Though Jackson Blake – son of retired forward Jason – has not yet played his first NHL game, he’s already achieved distinctions in his young hockey career that eluded his father.
Jason Blake, unlike his son, was never drafted, nor did he compete at the World Juniors. The former Toronto Maple Leafs forward had an odds-defying battle to make it to the league and had to fight through adversity to stay there.
On Thursday, Blake reflected on his time in the NHL and discussed his son’s ongoing journey to the league in an interview on the JD Bunkis Podcast.
“I wasn’t the most skilled guy – everything that I tried to get or got was through my work ethic,” said the 13-year NHL veteran about his path to the pros. “I knew being a smaller guy in the NHL … I knew what my strengths and my weaknesses were, and I knew that if my work ethic was always at the top of my list that I’d always figure it out.”
Blake did figure it out, first with the Los Angeles Kings in 1998, and then the New York Islanders, Maple Leafs and Anaheim Ducks. He finished his 871-game career in 2012 with 213 goals and 486 points.
But his career was not without challenges, to say the least. In 2007-08, fresh off a career-high 40-goal season with the Islanders and three games into a new contract with the Leafs, Blake was diagnosed with chronic myelogenous leukemia.
“It was a tough year on and off the ice,” Blake reflected. “I didn’t feel sorry for myself, I just tried to manage it.
“It was a shock to the system … but I tried to do everything I could to put the jersey on every night.”
Like he’d done his whole career, Blake battled. After moving to a new city (and country), being diagnosed with cancer and taking what he described as “chemotherapy in a pill,” the lefty from Moorhead, Minn., played all 82 games that season.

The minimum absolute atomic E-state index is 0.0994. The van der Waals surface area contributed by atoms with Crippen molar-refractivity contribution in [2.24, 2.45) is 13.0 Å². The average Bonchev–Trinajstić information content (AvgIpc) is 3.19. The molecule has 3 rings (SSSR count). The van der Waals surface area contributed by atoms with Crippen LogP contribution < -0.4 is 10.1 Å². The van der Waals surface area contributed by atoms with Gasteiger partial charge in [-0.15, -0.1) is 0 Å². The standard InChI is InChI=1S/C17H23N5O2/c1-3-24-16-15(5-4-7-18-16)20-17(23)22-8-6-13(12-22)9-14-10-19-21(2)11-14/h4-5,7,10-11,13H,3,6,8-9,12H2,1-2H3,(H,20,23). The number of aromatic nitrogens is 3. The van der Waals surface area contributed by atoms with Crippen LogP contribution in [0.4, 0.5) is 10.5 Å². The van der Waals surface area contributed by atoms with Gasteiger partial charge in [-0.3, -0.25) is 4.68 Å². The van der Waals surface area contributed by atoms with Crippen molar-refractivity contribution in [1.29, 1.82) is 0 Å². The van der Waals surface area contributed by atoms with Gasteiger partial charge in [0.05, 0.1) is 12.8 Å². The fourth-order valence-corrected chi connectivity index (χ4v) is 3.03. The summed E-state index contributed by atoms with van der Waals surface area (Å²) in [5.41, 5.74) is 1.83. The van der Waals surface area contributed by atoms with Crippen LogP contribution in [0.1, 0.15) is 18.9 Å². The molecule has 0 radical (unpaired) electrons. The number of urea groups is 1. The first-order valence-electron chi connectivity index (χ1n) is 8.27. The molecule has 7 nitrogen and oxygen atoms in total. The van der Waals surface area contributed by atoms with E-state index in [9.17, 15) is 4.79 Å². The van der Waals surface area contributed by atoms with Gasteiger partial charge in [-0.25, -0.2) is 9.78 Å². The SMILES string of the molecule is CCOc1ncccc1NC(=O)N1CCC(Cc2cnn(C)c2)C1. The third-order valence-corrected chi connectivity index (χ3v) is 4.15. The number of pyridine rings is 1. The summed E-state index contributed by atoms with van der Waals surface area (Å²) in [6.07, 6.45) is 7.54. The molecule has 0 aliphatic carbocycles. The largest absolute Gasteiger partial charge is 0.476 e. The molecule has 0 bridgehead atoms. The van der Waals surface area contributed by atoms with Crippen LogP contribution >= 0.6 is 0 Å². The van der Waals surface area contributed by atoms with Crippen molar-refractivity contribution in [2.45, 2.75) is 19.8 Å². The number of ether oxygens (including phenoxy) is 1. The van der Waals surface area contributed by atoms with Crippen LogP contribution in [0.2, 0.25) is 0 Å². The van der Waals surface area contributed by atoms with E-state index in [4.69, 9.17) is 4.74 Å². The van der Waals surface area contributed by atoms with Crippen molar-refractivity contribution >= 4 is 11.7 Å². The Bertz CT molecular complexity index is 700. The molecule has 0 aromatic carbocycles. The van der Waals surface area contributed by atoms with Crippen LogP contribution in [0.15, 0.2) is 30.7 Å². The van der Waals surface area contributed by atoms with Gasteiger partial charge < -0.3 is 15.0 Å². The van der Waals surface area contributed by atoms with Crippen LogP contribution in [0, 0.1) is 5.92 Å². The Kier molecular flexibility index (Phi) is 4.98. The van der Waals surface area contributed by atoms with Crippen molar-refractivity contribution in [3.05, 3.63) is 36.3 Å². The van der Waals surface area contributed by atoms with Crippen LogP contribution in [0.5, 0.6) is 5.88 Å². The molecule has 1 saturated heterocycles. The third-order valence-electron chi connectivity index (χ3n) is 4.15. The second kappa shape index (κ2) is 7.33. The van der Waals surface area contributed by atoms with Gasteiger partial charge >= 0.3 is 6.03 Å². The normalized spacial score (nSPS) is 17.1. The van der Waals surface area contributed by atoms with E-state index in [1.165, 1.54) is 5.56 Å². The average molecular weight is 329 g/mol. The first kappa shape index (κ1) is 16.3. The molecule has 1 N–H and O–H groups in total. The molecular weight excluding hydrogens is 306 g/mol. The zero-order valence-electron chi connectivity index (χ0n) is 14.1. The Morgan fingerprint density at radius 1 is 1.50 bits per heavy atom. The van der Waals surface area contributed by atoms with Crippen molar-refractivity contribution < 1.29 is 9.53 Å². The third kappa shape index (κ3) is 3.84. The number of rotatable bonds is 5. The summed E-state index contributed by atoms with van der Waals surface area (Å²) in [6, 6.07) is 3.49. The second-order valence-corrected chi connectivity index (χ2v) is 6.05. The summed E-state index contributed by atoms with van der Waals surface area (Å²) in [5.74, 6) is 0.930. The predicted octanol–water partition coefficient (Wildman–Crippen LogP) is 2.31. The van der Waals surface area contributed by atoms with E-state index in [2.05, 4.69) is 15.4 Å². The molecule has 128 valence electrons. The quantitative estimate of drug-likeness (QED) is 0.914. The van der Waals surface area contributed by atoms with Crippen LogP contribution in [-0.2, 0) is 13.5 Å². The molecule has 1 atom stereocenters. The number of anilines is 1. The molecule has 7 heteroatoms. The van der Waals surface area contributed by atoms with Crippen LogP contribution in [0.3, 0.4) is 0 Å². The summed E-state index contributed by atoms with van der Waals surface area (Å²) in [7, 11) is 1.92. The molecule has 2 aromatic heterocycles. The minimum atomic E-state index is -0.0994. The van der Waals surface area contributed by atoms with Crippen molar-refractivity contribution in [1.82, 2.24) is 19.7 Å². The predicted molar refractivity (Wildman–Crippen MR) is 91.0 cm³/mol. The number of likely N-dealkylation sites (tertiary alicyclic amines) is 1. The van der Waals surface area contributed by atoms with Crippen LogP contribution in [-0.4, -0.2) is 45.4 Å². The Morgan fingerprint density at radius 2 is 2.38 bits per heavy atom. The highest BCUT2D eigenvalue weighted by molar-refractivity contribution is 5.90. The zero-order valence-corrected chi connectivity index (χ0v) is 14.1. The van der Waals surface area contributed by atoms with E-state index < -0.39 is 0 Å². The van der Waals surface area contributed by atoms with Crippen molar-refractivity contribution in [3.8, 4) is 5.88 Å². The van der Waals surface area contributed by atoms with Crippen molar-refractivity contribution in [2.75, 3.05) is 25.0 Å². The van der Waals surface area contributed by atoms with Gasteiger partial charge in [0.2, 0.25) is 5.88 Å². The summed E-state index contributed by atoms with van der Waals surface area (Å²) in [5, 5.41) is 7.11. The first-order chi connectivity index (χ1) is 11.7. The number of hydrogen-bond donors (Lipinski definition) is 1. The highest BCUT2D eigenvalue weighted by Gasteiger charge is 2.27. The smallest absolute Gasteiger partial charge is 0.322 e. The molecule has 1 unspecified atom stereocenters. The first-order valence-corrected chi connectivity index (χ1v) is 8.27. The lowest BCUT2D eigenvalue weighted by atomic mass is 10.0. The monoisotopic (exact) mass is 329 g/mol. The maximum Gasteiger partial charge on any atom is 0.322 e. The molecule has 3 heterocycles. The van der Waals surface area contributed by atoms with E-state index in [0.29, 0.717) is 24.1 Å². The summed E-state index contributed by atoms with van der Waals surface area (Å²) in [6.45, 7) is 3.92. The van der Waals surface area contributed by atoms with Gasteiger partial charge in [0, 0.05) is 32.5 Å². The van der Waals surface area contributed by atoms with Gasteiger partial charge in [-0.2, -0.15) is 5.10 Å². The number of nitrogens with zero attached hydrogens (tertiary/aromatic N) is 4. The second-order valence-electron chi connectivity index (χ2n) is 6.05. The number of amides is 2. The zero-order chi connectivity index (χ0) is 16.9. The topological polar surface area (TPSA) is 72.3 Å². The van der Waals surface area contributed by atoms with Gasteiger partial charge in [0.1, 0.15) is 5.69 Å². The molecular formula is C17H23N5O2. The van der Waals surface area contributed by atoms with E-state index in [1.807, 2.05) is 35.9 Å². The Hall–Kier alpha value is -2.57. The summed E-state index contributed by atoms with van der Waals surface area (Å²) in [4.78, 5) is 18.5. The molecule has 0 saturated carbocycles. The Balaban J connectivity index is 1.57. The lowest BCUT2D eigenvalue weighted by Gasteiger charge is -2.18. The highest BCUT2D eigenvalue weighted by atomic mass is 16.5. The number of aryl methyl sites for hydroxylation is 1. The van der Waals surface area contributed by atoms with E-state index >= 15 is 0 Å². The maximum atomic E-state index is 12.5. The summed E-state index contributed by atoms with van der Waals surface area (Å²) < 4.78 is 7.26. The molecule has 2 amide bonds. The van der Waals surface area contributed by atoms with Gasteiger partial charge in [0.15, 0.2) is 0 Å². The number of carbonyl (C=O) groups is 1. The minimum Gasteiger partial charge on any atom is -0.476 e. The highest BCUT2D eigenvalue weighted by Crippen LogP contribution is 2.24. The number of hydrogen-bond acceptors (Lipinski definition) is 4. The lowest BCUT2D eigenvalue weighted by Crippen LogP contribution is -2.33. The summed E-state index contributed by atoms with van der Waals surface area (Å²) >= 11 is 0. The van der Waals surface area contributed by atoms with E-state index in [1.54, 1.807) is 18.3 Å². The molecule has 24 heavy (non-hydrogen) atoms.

“I lost 10 to 15 pounds in two weeks,” Blake recollected. “I couldn’t hold food down.”
Through all that, Blake also had to rationalize the lofty expectations that a Toronto hockey market places on the shoulders of a top-notch free-agent signing.
“You sign a big deal, and you want to perform, and you want to do all these things that you did before, and when you feel like your body is not capable of doing it… I just – I don’t know – I just wish that I could have gone back that year (and) did it over,” said Blake.
“It put a lot of stress on my life – a lot of stress on my family’s life.”
Blake was given the Bill Masterton Trophy that season, an honour awarded to the player who best exemplifies the qualities of perseverance, sportsmanship and dedication to hockey.
Blake’s resolute competitive spirit is something he passes on to his son, Jackson, who was drafted by the Carolina Hurricanes in 2021 and notched one goal and seven points in Team USA’s bronze-medal effort at the World Juniors this year.
“Coaching Jackson, you still have that competitive nature, and you still have that fire burning,” said Blake. “(He) was just so driven towards hockey, and I’m just glad he didn’t burn out at a younger age.”